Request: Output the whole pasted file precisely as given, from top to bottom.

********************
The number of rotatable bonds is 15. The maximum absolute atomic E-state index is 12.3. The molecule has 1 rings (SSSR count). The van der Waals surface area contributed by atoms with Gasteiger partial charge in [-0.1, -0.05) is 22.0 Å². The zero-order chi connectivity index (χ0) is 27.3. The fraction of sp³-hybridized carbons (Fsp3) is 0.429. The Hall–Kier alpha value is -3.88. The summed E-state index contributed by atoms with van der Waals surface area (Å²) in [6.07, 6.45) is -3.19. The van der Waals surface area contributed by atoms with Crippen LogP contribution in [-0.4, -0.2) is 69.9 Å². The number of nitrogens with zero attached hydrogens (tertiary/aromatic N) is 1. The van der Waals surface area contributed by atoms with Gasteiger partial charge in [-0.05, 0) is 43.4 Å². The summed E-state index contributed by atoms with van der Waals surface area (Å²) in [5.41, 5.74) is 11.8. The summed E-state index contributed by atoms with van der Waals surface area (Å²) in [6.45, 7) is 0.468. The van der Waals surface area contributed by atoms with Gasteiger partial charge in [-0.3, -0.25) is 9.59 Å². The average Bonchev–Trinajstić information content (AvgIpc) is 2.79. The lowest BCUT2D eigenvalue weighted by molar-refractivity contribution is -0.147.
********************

The number of rotatable bonds is 15. The maximum absolute atomic E-state index is 12.3. The molecule has 1 rings (SSSR count). The van der Waals surface area contributed by atoms with Gasteiger partial charge in [-0.1, -0.05) is 22.0 Å². The zero-order chi connectivity index (χ0) is 27.3. The fraction of sp³-hybridized carbons (Fsp3) is 0.429. The Hall–Kier alpha value is -3.88. The summed E-state index contributed by atoms with van der Waals surface area (Å²) in [6.07, 6.45) is -3.19. The van der Waals surface area contributed by atoms with Crippen LogP contribution in [-0.4, -0.2) is 69.9 Å². The number of nitrogens with zero attached hydrogens (tertiary/aromatic N) is 1. The van der Waals surface area contributed by atoms with Gasteiger partial charge in [-0.05, 0) is 43.4 Å². The summed E-state index contributed by atoms with van der Waals surface area (Å²) in [5.41, 5.74) is 11.8. The summed E-state index contributed by atoms with van der Waals surface area (Å²) in [6.45, 7) is 0.468. The van der Waals surface area contributed by atoms with Gasteiger partial charge in [-0.3, -0.25) is 9.59 Å². The average Bonchev–Trinajstić information content (AvgIpc) is 2.79. The lowest BCUT2D eigenvalue weighted by molar-refractivity contribution is -0.147.